The cost of righteous vengeance

The moral calculus of war is more complex than atomic physics

Dennis Bock began "The Ash Garden" long before the terrorist attacks of Sept. 11, but it's impossible now to read his haunting debut novel outside the glare of that tragedy.

As the United States considers how to respond to this new day of infamy, "The Ash Garden" is a wise reminder that the residual effects of our retaliation will have a half-life far longer than we can calculate.

The story observes the delicate interaction of three lives seared by World War II in profoundly different ways.

Emiko opens the novel with a 50-year-old memory from Hiroshima, "ground zero": "One morning toward the end of the summer they burned away my face, my little brother and I were playing on the bank of the river that flowed past the eastern edge of our old neighborhood, on the grassy floodplain that had been my people's home and misery for centuries."

In this chilling voice, Emiko goes on to describe the weeks and months that followed, the loss of her parents and brother, the ghastly transformation of her home, the lonely terrors of the hospital where she recovered.

Japanese and American doctors study their patients with a mixture of horror and fascination, struggling to heal wounds the world has never seen before. Long after they've done their best, Emiko remains a monster, the subject of taunts and impossible isolation. Through the beneficence of a group of Americans, those bafflingly kind and brutal people, she's sent to the United States for a round of plastic surgery.

Decades later, as a successful documentary filmmaker in New York, she introduces herself to Anton Böll, one of the German physicists who fled to America and constructed the awesome weapon that ended the war and took her face. Like everything in this novel, their meeting is a kind of controlled fusion, a generation of intense energy held in check by Bock's cool style.

"When Emiko Amai approached after the conclusion of his address at Columbia that afternoon, he felt, if only for a moment, the wavering of lifelong conviction. He did not have to look twice to know who she was. He knew her scar as if it were his own. He knew also that convincing her of anything would be difficult, and that his opportunities were no longer so numerous."

Dr. Böll has spent the years since World War II nursing his conflicted spirit beneath a demeanor of scientific objectivity. Even while carefully documenting the ravage he helped unleash, he persists in lecturing about the historical context of his work and celebrating the remarkable breakthroughs he and his team made in Los Alamos. "It was as if that blast had destroyed the ability to see beyond himself," Bock writes.

"His testimony did not deny the pain that had been caused. He had no intention of minimizing or forgetting the brutality of that single blinding Monday morning. He was not an animal. Yet cold hard fact must remain just that: cold, hard, scientific."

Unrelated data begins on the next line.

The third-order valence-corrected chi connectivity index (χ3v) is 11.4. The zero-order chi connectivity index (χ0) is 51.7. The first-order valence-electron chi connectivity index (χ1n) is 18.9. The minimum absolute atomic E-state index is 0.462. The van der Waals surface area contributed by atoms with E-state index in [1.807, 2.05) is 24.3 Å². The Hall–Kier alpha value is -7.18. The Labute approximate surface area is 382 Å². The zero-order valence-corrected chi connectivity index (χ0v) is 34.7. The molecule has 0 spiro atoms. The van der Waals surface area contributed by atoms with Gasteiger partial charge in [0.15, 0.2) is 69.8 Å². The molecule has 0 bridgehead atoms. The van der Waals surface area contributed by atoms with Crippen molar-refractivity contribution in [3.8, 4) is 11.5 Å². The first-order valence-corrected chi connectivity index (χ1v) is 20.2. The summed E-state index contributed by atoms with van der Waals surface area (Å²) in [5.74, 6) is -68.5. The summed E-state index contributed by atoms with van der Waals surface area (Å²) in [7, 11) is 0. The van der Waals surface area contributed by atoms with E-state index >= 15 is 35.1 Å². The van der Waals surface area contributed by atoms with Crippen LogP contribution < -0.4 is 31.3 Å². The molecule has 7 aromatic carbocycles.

Though Böll braces himself for the emotional ambush he's grown to expect from survivors and protesters, Emiko surprises him: "I'm interested in hearing more of what you said up there tonight," she says in an American accent far more polished than his. "I'm sure my father would have said the same thing. That such a decision, any decision, is justified in the heat of war. What befalls our aggressor, and so on."

Her only request is to interview him for a documentary about how various people were affected by the bomb. So strong is his desire to record the "correct" perspective, that he agrees, despite concerns about how his words could be manipulated, "laid over tortured images of burnt babies and vacant eyes."

When Emiko arrives with camera equipment at Böll's quiet lakeside home, she meets Sophie, his wife, the third character in this triangle of smothered agony.

Sophie escaped the burning anti-Semitism of Europe alone as a young girl. She and fellow Jewish refugees sailed the Atlantic, denied port in any friendly country for weeks, before finally finding sanctuary in a Canadian refugee camp.

In Böll, she found salvation and compassion, but never love. Having lost so much, so violently, they have settled into a marriage of quiet, limited affection. "It was the necessity of survival that held each in the other's radius," Bock writes.

With her own history in ashes and her husband consumed with the fire he ignited in Japan, Sophie shrinks her world to the menagerie of strange animal sculptures in her garden. As a chronic liver disease brings her life to a close, her thought passes back to the chance for romance she let pass by.

Physically and emotionally, hers is a world of harrowing constraint, but in a way it's no different than the realms inhabited by her well-traveled husband or the sophisticated documentary filmmaker. All these characters are living in amber, petrified in the resin of that old conflict.

Bock moves back and forth through time in a series of exquisite scenes, always keeping his vision tightly focused, despite the world-altering events he describes. Emiko's ward in Hiroshima, Böll's bunker in Los Alamos, Sophie's barrack in Canada - in these cramped quarters, Bock finds the shattered atoms of this tragedy.

What makes the novel so compelling and disturbing, though, is its emotional restraint. Each of these characters presents a face of thoughtful composure, but inside, all of them burn with anger, or guilt, or remorse.

When Böll and Emiko finally confront one another with their personal and national responsibilities for what happened, the pages crackle. With this bracing dialogue between an innocent victim and an innocent participant, Bock sets a match to ethical issues that are reaching the flash point today.

Ron Charles is the Monitor's book editor:

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